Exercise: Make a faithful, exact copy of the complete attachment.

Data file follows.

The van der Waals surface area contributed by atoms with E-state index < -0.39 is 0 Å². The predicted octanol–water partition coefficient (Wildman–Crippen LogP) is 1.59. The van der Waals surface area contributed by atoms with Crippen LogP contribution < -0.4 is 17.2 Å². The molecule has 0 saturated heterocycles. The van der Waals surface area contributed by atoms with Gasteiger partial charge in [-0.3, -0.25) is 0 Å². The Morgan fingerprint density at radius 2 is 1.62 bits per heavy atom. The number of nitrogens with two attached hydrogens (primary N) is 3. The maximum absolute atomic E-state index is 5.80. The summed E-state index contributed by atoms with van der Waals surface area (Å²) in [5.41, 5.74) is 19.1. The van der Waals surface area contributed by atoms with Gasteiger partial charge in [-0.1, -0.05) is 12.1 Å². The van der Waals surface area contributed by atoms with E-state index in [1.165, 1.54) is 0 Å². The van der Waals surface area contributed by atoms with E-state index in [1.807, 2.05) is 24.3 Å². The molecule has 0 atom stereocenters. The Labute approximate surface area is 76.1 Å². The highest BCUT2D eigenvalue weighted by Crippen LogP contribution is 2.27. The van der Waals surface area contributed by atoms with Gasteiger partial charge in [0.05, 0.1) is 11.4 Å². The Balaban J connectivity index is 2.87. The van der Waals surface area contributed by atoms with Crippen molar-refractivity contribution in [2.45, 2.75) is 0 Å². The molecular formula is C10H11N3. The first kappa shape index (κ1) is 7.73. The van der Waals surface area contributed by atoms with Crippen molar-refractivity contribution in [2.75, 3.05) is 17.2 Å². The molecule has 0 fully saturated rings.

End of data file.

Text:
The van der Waals surface area contributed by atoms with E-state index < -0.39 is 0 Å². The predicted octanol–water partition coefficient (Wildman–Crippen LogP) is 1.59. The van der Waals surface area contributed by atoms with Crippen LogP contribution < -0.4 is 17.2 Å². The molecule has 0 saturated heterocycles. The van der Waals surface area contributed by atoms with Gasteiger partial charge in [-0.3, -0.25) is 0 Å². The Morgan fingerprint density at radius 2 is 1.62 bits per heavy atom. The number of nitrogens with two attached hydrogens (primary N) is 3. The maximum absolute atomic E-state index is 5.80. The summed E-state index contributed by atoms with van der Waals surface area (Å²) in [5.41, 5.74) is 19.1. The van der Waals surface area contributed by atoms with Gasteiger partial charge in [-0.1, -0.05) is 12.1 Å². The van der Waals surface area contributed by atoms with E-state index in [1.165, 1.54) is 0 Å². The van der Waals surface area contributed by atoms with E-state index in [1.807, 2.05) is 24.3 Å². The molecule has 0 atom stereocenters. The Labute approximate surface area is 76.1 Å². The highest BCUT2D eigenvalue weighted by Crippen LogP contribution is 2.27. The van der Waals surface area contributed by atoms with Gasteiger partial charge in [0.05, 0.1) is 11.4 Å². The Balaban J connectivity index is 2.87. The van der Waals surface area contributed by atoms with Crippen molar-refractivity contribution in [2.45, 2.75) is 0 Å². The molecular formula is C10H11N3. The first kappa shape index (κ1) is 7.73. The van der Waals surface area contributed by atoms with Crippen molar-refractivity contribution in [2.75, 3.05) is 17.2 Å². The molecule has 0 fully saturated rings.